Carlsen shows up vintage Anand
LET’S PLAY CHESS - Edgar De Castro (The Philippine Star) - April 7, 2019 - 12:00am

The sixth Vugar Gashimov Memorial (Cat. 22), the world’s strongest all-play-all event, is in full swing in Shamkir, Azerbaijan.

Defending champion Magnus Carlsen got off to a fine  start, to move into position for his second consecutive major victory after he took the fifth-round lead.

The Norwegian world champion won the elite Tata Steel Masters (Cat. 21) last January in the Netherlands.

Carlsen, 28, had two wins and three draws for  3.5 total, the best score in the 10-super GM field, which  included three world champions. He had a half point lead over Vishy Anand of India and Sergey Kariakin of Russia.

Other scores read: Liren (CHN), Radjabov (AZE), Navarra (CZE), Grischuk (RUS), 2.5, Mamedyarov (AZE), Topalov (BUL), 2.0 and Giri (NED), 1.5.

* * *

Hikaru Nakamura won convincingly in the final round to pull away from Leinier Dominguez and Fabiano Caruana, to capture the 2019 US Championship in St. Louis, Missouri.

Nakamura, 31, had an impressive 8.0 out 11.0 score on five wins, six draws, no loss record to win his fifth national title and the $50,000 top prize. He gained 14 rating points and rose five slots to No.11 with 2760 in the live chess ratings.

Dominguez and Caruana were tied for second-third, half-a-point behind the winner.

In the women’s event, 17-year-old Jeniffer Yu, dominated the competition with a near perfect 10.0 out of 11.0 (9 wins and 2 draws) performance.

Biting the dust in a tie for second-third were Tatev Abrahamian and Anna Zatonskih at 7.5 each.

* * *

Chess is full of surprises that even a former world champion like Anand, with hundreds of tricks available at his fingertips, can be caught napping. This game is a fine example of Carlsen’s virtuosity in the endgame.

2019 Gashimov Memorial

W) M. Carlsen (Norway)

B) V. Anand (India)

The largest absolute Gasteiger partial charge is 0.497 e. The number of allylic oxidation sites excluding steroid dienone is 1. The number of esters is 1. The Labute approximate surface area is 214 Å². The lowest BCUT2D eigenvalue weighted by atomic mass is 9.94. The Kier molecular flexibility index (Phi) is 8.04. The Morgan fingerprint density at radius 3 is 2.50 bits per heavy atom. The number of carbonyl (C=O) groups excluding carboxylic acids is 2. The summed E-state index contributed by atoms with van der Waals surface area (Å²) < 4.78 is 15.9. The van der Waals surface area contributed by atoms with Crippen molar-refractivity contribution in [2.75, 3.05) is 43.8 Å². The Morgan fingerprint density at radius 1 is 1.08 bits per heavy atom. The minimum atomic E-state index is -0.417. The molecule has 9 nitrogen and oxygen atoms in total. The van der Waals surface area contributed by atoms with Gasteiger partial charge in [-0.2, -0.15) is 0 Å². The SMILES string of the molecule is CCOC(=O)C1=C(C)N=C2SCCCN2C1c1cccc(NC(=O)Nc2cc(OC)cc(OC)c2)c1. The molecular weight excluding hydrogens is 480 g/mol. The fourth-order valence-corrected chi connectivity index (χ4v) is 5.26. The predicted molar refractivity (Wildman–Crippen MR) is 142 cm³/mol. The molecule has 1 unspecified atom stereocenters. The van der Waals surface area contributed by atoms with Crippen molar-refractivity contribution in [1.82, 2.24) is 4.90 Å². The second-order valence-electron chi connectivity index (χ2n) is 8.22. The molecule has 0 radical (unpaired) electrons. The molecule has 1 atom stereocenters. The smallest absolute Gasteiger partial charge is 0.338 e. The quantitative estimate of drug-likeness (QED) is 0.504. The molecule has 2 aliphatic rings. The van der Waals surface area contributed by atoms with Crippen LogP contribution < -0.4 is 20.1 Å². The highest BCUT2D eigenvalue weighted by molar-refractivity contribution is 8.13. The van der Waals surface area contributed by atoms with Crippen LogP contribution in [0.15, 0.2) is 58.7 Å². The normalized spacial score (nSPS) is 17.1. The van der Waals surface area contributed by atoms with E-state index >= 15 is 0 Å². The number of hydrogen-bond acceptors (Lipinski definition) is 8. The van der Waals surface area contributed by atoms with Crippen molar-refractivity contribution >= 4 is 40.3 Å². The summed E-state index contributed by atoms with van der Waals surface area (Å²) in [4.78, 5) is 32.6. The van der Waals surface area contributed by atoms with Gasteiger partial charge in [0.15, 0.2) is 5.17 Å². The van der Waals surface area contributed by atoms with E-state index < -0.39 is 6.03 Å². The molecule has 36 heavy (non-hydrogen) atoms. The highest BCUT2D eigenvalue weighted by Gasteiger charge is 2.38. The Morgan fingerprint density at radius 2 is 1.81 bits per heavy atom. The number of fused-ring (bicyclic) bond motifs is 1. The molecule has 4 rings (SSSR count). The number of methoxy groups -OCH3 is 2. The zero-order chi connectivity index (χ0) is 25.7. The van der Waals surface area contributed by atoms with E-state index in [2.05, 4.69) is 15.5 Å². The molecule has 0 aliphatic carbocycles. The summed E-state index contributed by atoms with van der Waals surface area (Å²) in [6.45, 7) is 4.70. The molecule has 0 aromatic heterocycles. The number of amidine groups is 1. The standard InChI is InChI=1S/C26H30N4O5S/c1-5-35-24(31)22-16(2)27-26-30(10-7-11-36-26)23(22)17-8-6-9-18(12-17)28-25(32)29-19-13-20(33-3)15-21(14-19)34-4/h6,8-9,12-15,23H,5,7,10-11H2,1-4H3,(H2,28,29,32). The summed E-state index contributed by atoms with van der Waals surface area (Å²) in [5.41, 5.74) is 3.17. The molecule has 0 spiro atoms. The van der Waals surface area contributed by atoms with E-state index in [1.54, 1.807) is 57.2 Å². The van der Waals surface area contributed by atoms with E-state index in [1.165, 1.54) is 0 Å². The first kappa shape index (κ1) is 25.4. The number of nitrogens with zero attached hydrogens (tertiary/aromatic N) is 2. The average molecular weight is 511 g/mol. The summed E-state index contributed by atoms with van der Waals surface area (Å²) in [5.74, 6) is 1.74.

Queen’s Gambit Declined

1. d4          Nf6

2. c4          e6

3. Nf3         d5

4. Nc3        Be7

5. Bf4         ....

An old but reliable variant in which White avoids the classical line 5. Bg5. The text has become more popular lately owing to its attacking ambitions along the c file.

5....            O-O

6. e3          c5

The Tarrasch variation, long considered  drawish, and leads to a more positional type  of struggle. Black accedes to an isolated d Pawn in return for free piece play, resulting in dynamic equilibrium.

7. dxc5     Bxc5

8. Qc2       Nc6

9. a3          Qa5

10. Rd1                        Rd8

11. Be2                        Ne4

12. cxd5                      Nxc3

13. bxc3                      exd5

14. O-O                       h6

15. a4        Bd6

16. Bxd6                      Rxd6

17. c4        Be6

18. c5        Rdd8

19. Rb1                        Qc7

20. Qb2                       Rab8

21. Nd4                        Nxd4

22. Qxd4                     b6

23. cxb6                      Rxb6

24. h3        Rc8

25. Rfd1                       Qc3

26. Qxc3                     Rxc3

27. a5        Rxb1

28. Rxb1                      Rc5?

Not a good idea. Defending the seventh rank with 28...Rc7 is correct, and after 29. Rb8ch Kh7 30. a6 Bc8, Black may hold. The text move put the a7 Pawn in danger.

29. a6?!                       ....

29. Rb8ch Kh7 30. a6, followed by 31. Rb7 is a better alternative, according to the engine. 

29....          g6?

Another bad move. 29...Bc8 seems forced.

30. Rb7                        Rc1ch

31. Kh2                        Rc2

32. Bb5                        Rb2

After 32....Rxf2 33. Rxa7, White  probably is winning.

33. Kg3                        Bc8

34. Rb8                        Kg7

35. Rxc8                      Rxb5

36. Rc7                        Ra5

37. Rxa7                      Kf6??

A fatalistic reply.. Black’s best chance is 37....d4!, when after 38. exd4 Rd5 39. Ra8 Rxd4 40. Kf3 Ra4, he retains drawing chances. Or 37....Ra4! 28. Kf3 Kf6 39. Ra8 d4 40. e4 d3 41. Ke3 Rd4 42.Kd2 Rxe4 43. Kxd3 Ra4, with drawing chances.

38. Ra8!                       ....

Preventing ...d4 and transitioning to a theoreticallly won R+P ending.

38....          Ra3

If 38....d4 39 exd4 Rd5 40. a7! Rxd4? 41. Rb8 and the Pawn promotes.

39. Kh2                        h5

40. a7        Ra2

41. h4        Kf5

42. f3         Ra1

43. g3        1-0

There’s nothing Black can do. White’s King will pick up the d5 Pawn, and advance his K-side Pawns to open up the Black King position. E.g., 43....Kf6 44. Kg2 Ra2ch 45. Kf1 Ra1ch 46. Ke2 Ra2ch 47. Kd1 Ra1ch 48. Kc2 Ra2ch 49. Kb3 Ra6 50. Kb4 Ra1 51. Kc5 Ra5ch 52. Kd6 Ra3 (or 52...Kf5 53. Ke7) 53. Kxd5.etc.

Solution to last week’s puzzle

Black to move and win.

White=Kb6, Bg8, Pc4, Pf2

Black=Kd6, Ne5, Pf4, Ph4

1....            Nd7!

1....h3? 2. c5ch Ke7 (2....Kd7 3. Bd5 f3 4. c6ch Kd6 5.c7 Nd7ch 6. Kb7 Nc5ch 7. Kb6! and White draws) 3. c6 h2 4. Bd5 f3 5. Bxf3 Nxf3 6. c7 h1Q 7. c8Q, etc.

2. Kb5        f3

With the idea 3. Bd5 Ne5.

3. Bf7         h3

4. c5ch      Kc7

0-1 (the threat is ....Ne5, followed by ...h2.

* * *

White to play and win.

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